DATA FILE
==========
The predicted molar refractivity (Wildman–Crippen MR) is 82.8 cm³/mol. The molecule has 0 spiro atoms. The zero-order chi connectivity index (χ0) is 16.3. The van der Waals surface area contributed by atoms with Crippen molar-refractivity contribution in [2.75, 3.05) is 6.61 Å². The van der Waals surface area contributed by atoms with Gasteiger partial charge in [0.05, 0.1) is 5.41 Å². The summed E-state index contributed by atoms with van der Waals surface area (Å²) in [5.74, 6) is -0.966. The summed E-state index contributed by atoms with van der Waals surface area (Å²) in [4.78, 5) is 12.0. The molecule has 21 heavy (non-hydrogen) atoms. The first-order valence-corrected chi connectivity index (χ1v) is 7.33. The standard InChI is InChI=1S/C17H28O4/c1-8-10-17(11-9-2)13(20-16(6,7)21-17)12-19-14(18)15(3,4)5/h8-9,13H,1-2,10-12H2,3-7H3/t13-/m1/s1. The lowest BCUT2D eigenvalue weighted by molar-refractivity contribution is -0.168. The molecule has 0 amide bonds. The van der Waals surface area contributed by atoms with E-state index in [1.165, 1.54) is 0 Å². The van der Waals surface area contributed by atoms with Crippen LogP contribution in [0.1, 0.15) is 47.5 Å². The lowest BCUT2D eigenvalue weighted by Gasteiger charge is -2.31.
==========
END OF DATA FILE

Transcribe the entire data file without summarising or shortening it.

The predicted molar refractivity (Wildman–Crippen MR) is 82.8 cm³/mol. The molecule has 0 spiro atoms. The zero-order chi connectivity index (χ0) is 16.3. The van der Waals surface area contributed by atoms with Crippen molar-refractivity contribution in [2.75, 3.05) is 6.61 Å². The van der Waals surface area contributed by atoms with Gasteiger partial charge in [0.05, 0.1) is 5.41 Å². The summed E-state index contributed by atoms with van der Waals surface area (Å²) in [5.74, 6) is -0.966. The summed E-state index contributed by atoms with van der Waals surface area (Å²) in [4.78, 5) is 12.0. The molecule has 21 heavy (non-hydrogen) atoms. The first-order valence-corrected chi connectivity index (χ1v) is 7.33. The standard InChI is InChI=1S/C17H28O4/c1-8-10-17(11-9-2)13(20-16(6,7)21-17)12-19-14(18)15(3,4)5/h8-9,13H,1-2,10-12H2,3-7H3/t13-/m1/s1. The lowest BCUT2D eigenvalue weighted by molar-refractivity contribution is -0.168. The molecule has 0 amide bonds. The van der Waals surface area contributed by atoms with E-state index in [1.165, 1.54) is 0 Å². The van der Waals surface area contributed by atoms with Crippen LogP contribution in [0.1, 0.15) is 47.5 Å². The lowest BCUT2D eigenvalue weighted by Gasteiger charge is -2.31.